Ishak R. (2016 July 29). 11 ways to be more engaging in your conversations & make friends. Retrieved from https://www.bustle.com/articles/169621-11-ways-to-be-more-engaging-in-your-conversations-make-more-friends

Speech Patterns: The Proposition-to-Proof versus The Problem-Solution Method

Knowing different methods for creating persuasive speeches is useful so that you can use a variety of styles while being aware of each style’s drawbacks. The two methods I’ll be discussing will be the proposition-to-proof method and the problem-solution method. 

The proposition-to-proof method uses a pattern by which the speaker begins with a statement of one’s proposition, then follow with proofs that support it. For example, if your purpose is to influence others to vote for a specific proposal, you would begin by stating, “Vote for Proposition H, a ballot proposition that reduces the penalties for criminals of non-violent crimes.” Then you would continue with reasons that support your proposition such as facts and logic. For example, you may say something like:

  • “We spend more money on building prisons than schools.” 
  • “Criminals of non-violent crimes such as stealing are people of color of color, due to systematic discrimination in our laws”
  • “The victim of non-violent crimes such as drug abuse is themselves, by further punishing them with harsh penalties such as prison sentences, we are further victimizing them and creating burdens to society instead of rehabilitating them back as productive member of society”

One drawback to this method is that the speaker may not discuss the opposite position in the first place, in our example’s case it would be why penalties are TOO severe for non-violent crimes. This is known as playing devil’s advocate, a position in which someone takes that they don’t necessarily agree with for the sake of exploring the topic further or debate (Smith, 2017).

I believe it is necessary to play devil’s advocate when giving a speech so that your listener’s can get  both angles of a story. Then once you are done discussing the opposite position (by playing devil’s advocate) you can take the devil’s mask off and refute all those points. 

The Problem-Solution Method

Another method that public speakers like to use is the problem-solution method of public speaking introduces a problem and discusses the solutions for it (Brent, 2018). At first glance, it may seem similar to the proposition-to-proof method, however, if you observe both methods clearly, you’ll notice that they are opposites of each other. The proposition-to-proof-method provides a call to action or solution, then discusses the problem, while the problem-solution method does the opposite by discussing a problem and then discussing the solution.

One drawback to problem solution method is that the solution may be a false dilemma. A false dilemma is a fallacy in which the speaker only provides two solutions to a problem,  when in reality there may exist other options (Hendrick’s, 2018). This A or B thinking is dangerous as it tricks listeners into thinking that there are only two possible solutions to a problem, which then disregards other possible solutions that may exist.

Conclusion

It is important to know different structures of persuasive speech so that one can identify the drawbacks to each and be prepared to tackle them when they are brought up. The proposition-to-proof method suffers from not playing devil’s advocate and the problem-solution method may be weakened by the false dilemma fallacy. In fact, both methods could suffer from either of those drawbacks. The key is to know how speeches are structured and be prepared to handle drawbacks when they are brought up.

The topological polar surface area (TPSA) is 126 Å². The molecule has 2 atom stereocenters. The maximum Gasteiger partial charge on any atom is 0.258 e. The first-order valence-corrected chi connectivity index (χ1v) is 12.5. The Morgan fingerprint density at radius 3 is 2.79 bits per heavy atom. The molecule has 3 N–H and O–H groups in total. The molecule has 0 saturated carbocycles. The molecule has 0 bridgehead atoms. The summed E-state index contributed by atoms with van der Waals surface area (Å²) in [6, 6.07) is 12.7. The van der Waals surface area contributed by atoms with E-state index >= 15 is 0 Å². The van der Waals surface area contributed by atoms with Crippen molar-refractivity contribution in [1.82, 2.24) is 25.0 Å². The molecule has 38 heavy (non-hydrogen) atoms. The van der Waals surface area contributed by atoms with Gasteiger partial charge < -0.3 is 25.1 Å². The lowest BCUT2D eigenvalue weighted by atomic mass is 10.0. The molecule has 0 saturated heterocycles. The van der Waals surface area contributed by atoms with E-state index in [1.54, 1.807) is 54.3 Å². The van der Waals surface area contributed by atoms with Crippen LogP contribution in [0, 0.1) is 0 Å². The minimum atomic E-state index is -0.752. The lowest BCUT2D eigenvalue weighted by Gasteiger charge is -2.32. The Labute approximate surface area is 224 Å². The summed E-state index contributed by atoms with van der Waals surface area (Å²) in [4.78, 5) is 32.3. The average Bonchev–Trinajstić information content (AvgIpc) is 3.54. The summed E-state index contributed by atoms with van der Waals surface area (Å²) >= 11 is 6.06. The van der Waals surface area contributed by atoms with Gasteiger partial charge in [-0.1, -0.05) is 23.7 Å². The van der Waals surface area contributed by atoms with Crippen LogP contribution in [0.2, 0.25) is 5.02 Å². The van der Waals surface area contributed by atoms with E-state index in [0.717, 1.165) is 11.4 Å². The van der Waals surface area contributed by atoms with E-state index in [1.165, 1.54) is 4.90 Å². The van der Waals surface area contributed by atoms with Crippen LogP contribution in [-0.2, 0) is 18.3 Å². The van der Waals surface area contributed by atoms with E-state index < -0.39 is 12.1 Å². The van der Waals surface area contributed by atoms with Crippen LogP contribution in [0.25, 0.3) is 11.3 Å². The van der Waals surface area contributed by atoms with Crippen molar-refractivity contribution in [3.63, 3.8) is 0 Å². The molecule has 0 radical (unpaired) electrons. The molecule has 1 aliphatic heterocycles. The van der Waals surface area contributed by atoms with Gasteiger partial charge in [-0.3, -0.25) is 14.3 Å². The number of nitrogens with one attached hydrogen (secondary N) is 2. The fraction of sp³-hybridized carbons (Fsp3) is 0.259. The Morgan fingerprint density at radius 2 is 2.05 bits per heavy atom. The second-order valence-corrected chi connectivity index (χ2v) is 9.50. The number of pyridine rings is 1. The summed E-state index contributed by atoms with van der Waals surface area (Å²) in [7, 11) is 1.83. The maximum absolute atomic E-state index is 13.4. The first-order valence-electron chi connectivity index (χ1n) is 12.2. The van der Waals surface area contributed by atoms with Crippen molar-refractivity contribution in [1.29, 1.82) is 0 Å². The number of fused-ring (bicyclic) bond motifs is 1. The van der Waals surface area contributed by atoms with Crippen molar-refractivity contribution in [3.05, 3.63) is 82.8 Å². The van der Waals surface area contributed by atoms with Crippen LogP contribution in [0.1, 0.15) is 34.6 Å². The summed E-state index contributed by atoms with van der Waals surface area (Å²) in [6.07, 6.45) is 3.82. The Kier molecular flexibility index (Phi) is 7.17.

References:

Brent, M. (2018, January 16). What are the five organizational patterns for public speaking?. Retrieved from https://bizfluent.com/info-8540323-five-organizational-patterns-public-speaking.html (Links to an external site.)Links to an external site.

Hendricks, S. (2018, February). 10 logical mistakes you make every day, and what to do instead. Retrieved from http://bigthink.com/scotty-hendricks/ten-logical-mistakes-you-make-everyday-and-what-to-instead (Links to an external site.)Links to an external site.

“Persuade with power.” (2018) Lunch Toastmasters. Retrieved from http://www.lucantoastmasters.com/competent-communication/persuade-with-power/ (Links to an external site.)Links to an external site.

Smith, S. (2017, July 27). Using the devil’s advocate” to your advantage, even when sometimes it feels insane. Retrieved from https://itscoffeeti.me/using-the-devils-advocate-to-your-advantage-even-when-sometimes-it-feels-insane-435788c9c4b7

How to answer, “Tell me about yourself?”

When answering this question, my strategy is to visualize my resume. I start from the top with my name, what I do, and for me, since I am heavily educated and my industry is in education, I start with my education, followed by professional experience, then my interest, and lastly what I am looking for.

If you’ve noticed, there is a specific formula that I’m following:  start with the present, then the past, and then end it with the future in mind (Minshew, n.d.).

Tell me about yourself.

“I’m Dru Macasieb, I am a college business instructor. I consider myself well educated as  I have a Master’s in Organizational Leadership, a Masters in Business Administration, and a Bachelor’s in Liberal Studies with an emphasis in Linguistics. Professionally, I have been in post-secondary education for 7 years, taking on roles such as instructor to associate dean.  I’ve worked for both for-profit and non-profit private sectors and know the typical standards within the industry. Prior to education, I worked in retail management at the district manager level. Prior to that, I was in the U.S. Army serving 4 years with one year deployed to Afghanistan. Beyond my academic and professional background, my interest includes reading, specifically non-fiction books mostly about self-improvement and psychology and I am also fascinated with emerging technology such as robotics and emotional intelligence. I’m here because I want to share my knowledge and experience with an organization that is dedicated to helping others.”

What are some of your best practices for answering the question, “Tell me about yourself?” Leave them in the comments below.

 

References:

Minshew, K (n.d.). A simple formula for answering the “Tell me about yourself.” The Muse. Retrieved from https://www.themuse.com/advice/a-simple-formula-for-answering-tell-me-about-yourself

 

Grit = Delayed Gratification + Consistency